By Sarah Senese ’23
Professor of Japanese Joan Ericson recently published a chapter in the book “Language Learning in Foreign Language,” titled “A Case Study in Integrated Learning: Building a Japanese Garden.” As the faculty liaison of the Asian Languages House at CC, Ericson was interested in and intrigued by presenting different ways in which language houses can be integrated into general classroom curriculum.
Ericson has always been interested in experiential learning and how she could combine typical classroom activities with hands-on, innovative ways to get students interested and involved — sometimes even beyond the classroom. Ericson knew that the founding of a Japanese garden at CC could provide the framework for such a multi-faceted project. “Students were able to take what they learned from our textbooks and apply those historical and aesthetic concepts to creating something tangible,” Ericson says, noting that from day one all students were able to learn hands-on by speaking Japanese with experts like Master Gardener Takeshi Hayashi.
The editors of this volume of “Language Learning in Foreign Language” brought together a diverse group of ideas based on papers presented at two different conferences that focused on foreign language housing. While some examples of papers were more practical or theoretical, Ericson’s goal was to “examine the ways in which we can coordinate what we teach in the classroom through a project that can benefit our students, while involving many parts of the campus.”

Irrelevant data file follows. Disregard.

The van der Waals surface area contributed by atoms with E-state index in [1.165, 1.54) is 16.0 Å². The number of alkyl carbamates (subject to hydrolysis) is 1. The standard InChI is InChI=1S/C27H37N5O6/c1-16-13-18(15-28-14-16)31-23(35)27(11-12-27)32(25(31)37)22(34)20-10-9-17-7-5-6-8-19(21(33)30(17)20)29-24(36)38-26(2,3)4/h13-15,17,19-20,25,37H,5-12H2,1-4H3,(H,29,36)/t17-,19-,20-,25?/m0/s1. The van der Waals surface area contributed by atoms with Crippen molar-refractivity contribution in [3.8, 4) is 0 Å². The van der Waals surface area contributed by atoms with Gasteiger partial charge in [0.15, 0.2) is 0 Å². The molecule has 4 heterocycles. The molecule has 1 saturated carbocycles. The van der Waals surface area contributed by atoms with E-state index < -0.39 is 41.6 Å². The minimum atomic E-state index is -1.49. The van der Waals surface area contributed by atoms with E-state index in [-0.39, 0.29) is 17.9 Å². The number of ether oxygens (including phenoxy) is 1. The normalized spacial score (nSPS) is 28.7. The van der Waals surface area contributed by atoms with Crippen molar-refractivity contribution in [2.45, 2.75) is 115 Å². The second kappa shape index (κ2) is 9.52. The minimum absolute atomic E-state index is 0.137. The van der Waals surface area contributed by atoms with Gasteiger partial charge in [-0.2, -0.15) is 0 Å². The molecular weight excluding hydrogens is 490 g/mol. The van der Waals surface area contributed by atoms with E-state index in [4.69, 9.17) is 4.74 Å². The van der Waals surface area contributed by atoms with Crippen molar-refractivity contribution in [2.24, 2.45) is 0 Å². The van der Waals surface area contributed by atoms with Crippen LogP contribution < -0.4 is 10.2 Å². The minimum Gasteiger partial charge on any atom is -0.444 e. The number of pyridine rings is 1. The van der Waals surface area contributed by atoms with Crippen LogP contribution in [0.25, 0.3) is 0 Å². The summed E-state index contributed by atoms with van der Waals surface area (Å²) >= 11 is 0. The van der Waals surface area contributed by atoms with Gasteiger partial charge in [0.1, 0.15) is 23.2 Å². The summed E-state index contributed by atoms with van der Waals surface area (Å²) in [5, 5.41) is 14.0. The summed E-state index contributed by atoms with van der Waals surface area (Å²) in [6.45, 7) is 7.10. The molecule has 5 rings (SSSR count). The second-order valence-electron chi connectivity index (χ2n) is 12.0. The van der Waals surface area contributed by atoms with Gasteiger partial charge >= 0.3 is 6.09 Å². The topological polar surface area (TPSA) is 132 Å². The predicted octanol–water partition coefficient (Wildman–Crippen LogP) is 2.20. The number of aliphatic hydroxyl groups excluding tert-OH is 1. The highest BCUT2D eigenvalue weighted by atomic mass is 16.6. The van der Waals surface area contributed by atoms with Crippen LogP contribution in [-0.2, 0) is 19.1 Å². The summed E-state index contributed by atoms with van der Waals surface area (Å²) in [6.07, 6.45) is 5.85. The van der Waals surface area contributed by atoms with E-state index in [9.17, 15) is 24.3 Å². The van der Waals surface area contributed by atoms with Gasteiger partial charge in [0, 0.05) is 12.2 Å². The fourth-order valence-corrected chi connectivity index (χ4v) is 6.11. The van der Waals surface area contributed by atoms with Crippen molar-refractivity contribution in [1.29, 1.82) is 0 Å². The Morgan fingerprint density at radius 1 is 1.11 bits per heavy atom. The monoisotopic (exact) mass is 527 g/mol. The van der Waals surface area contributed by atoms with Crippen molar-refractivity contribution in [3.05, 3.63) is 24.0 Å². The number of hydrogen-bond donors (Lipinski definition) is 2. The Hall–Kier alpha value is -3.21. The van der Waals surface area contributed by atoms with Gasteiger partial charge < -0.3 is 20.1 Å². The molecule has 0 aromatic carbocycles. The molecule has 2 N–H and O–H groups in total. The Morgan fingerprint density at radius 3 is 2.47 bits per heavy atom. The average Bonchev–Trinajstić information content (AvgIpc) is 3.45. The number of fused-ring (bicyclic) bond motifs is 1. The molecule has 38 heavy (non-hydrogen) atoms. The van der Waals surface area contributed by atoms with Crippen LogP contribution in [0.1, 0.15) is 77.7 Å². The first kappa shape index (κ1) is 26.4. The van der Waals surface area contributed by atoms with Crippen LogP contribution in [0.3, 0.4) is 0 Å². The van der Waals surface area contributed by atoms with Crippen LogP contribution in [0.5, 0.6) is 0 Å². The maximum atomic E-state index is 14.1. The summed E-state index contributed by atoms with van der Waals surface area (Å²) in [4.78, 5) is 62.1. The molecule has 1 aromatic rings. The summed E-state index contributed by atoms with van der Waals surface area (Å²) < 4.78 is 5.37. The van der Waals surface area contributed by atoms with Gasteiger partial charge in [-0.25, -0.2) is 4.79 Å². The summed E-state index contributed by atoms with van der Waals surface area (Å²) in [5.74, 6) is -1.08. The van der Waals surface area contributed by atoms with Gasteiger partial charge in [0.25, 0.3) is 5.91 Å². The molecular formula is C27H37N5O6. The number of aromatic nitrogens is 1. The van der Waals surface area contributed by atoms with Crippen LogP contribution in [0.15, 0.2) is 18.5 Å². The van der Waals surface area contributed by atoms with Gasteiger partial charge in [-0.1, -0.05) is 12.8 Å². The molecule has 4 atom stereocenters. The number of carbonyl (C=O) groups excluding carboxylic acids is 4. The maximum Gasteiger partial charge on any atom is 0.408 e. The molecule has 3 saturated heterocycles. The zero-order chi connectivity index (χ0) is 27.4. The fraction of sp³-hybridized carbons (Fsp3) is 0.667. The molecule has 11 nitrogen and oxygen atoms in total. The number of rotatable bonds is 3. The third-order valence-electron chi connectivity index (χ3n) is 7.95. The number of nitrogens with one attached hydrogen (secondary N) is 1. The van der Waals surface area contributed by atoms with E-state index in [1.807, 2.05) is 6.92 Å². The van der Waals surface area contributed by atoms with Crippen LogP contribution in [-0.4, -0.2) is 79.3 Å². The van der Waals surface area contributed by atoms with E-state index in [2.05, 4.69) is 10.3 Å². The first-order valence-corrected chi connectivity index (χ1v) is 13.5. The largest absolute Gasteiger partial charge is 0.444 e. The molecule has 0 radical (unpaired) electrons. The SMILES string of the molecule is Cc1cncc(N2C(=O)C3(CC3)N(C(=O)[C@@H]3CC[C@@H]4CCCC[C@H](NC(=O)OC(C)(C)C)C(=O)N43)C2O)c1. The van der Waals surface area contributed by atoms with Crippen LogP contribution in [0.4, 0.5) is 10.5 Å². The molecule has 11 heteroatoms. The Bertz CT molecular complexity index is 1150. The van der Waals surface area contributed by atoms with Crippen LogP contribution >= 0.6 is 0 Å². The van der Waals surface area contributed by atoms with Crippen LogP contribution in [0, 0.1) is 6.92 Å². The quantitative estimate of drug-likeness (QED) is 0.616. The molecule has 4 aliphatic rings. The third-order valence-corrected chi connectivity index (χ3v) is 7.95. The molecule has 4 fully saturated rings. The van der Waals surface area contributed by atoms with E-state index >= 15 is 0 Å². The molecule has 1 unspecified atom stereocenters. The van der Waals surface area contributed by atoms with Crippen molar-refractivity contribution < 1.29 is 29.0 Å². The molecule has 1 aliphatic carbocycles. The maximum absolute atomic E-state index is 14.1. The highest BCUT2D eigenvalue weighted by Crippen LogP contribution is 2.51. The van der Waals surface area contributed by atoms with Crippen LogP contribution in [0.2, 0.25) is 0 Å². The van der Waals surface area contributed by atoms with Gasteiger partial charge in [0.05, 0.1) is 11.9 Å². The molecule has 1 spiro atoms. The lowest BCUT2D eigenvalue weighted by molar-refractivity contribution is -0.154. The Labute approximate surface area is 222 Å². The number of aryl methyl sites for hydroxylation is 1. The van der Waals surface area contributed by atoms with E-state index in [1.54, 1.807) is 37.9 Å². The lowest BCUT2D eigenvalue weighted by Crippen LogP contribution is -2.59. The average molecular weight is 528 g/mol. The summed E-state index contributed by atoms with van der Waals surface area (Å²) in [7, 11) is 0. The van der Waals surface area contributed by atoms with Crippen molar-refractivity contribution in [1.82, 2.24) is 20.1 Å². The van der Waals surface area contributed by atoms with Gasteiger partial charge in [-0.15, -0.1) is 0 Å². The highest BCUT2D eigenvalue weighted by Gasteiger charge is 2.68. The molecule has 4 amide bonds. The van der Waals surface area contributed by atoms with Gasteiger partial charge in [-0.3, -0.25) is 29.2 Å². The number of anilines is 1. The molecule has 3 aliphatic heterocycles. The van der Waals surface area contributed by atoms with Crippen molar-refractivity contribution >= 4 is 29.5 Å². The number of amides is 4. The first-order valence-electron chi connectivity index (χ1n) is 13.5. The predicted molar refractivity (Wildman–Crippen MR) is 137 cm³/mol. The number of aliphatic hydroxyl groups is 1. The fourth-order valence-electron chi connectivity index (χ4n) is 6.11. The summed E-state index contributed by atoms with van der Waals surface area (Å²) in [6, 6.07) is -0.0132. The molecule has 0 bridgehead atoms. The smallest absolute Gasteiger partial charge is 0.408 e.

Ericson thinks back fondly on the building of a CC Japanese garden during her very first First-Year Experience class way back in the fall of 2003. The class was a culmination of a multi-year process involving faculty, staff, and students — a feat that doesn’t occur in an FYE often. The students in the class were given the opportunity to create the garden on the side of the brand-new Asian Languages House, in collaboration with Groundskeeper Jerry Switzer and Master Gardener Takeshi Hayashi.
Ericson, while proud of her publication and integration of multi-disciplinary learning, is most proud of what the Japanese garden brings to the CC community. Ericson loves the garden “especially in winter, where residents of the house who find a spot around the kotatsu (heated table) atop the tatami-mat platform in the living room can enjoy the peacefulness of the small Japanese garden surrounding their residence while doing homework or chatting with friends.”
You can find more information and pictures of the Japanese garden in the Asian Languages House website, in Ericson’s publication in “Language Learning in Foreign Language”, and in this short video: https://www.coloradocollege.edu/academics/dept/eastasianlanguages/asian-languages-house/